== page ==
A budget chart produced by the National Priorities Project. (Contributed)


Dems collect $100 for Stop & Shop workers

Norwalk Democrats at their Monday DTC meeting collected $100 to support Stop & Shop workers, who have been out on strike since 1 p.m. Thursday.

Some fear that the supermarket’s perishable food will go to waste. One NancyOnNorwalk reader who wished to remain anonymous alleged Monday that a Norwalk Stop & Shop sold him food that was past the expiration date.

“I have been very frustrated about what is going on,” the reader wrote. “We have a serious wealth divide, as even recognized by Ray Dalio recently, and this Dutch company Ahold is trying to increase their already strong profits at the cost of our workers. … At one point America fought to liberate Europe (which included the Netherlands), {European Stop & Shop owner} Ahold has existed sine 1877 I believe. Now they take from our workers to pump their profits and sell me questionably old food.”

Stop & Shop has its roots in Boston and is organized into two divisions: Stop & Shop New England and Stop & Shop New York Metro, Ahold Delhaize states.

“31,000 workers at Stop & Shops across Connecticut, Massachusetts, and Rhode Island have gone on strike,” the Connecticut AFL-CIO (American Federation of Labor and Congress of Industrial Organizations) said Thursday.

The Stop & Shop strike “could jeopardize the chain’s turnaround plan and heap more pressure on its Dutch owner, Royal Ahold Delhaize NV,” Bloomberg reported Friday.   The business news service described the labor action as the largest in the retail industry since 2003.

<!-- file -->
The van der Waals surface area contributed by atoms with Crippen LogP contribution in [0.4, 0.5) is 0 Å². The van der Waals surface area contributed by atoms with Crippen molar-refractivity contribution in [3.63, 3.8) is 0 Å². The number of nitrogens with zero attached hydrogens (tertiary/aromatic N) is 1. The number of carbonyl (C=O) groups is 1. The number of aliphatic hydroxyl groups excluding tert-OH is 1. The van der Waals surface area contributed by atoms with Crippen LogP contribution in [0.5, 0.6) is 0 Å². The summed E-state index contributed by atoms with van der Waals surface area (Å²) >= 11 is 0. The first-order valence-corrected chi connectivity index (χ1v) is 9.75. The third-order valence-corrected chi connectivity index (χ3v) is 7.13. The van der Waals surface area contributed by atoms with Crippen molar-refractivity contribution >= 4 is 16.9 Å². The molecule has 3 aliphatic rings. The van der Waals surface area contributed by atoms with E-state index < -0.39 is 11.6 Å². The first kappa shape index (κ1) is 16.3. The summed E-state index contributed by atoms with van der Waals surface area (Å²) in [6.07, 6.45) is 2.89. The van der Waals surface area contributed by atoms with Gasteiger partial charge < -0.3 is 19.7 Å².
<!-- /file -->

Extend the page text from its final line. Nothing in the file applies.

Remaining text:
Stop & Shop in a Monday press release said there’s “a lot of misinformation” on the health benefits it has offered workers.

“Stop & Shop would pay at least 92% of health premiums for family coverage and at least 88% for individual coverage – much more than what other large retail employers pay,” the company states.

Workers are upset that under the proposal their contribution towards health care benefits would in some cases more than double.

“This massive worker protest comes in response to months of negotiations with Stop & Shop in which the company has refused to back down from proposals attempting to cut workers’ health care, take home pay, and retirement benefits,” UFCW states on its website. “Stop & Shop is claiming they are offering a wage increase, but $.30 in hourly wages for a part-time worker would not offset the cuts they have included in their proposal.”

“Negotiations are continuing with the UFCW {United Food and Commercial Workers} union locals, again with the support of federal mediators,” Stop & Shop states. “… A fair, new agreement also must reflect the rapid changes and increasing competition that are reshaping our industry. Any new contract must ensure that Stop & Shop can continue to offer customers the service, selection and value they expect. And it must enable us to continue investing in our people, stores and business – as well as in critical technological innovations – to ensure our long-term success.”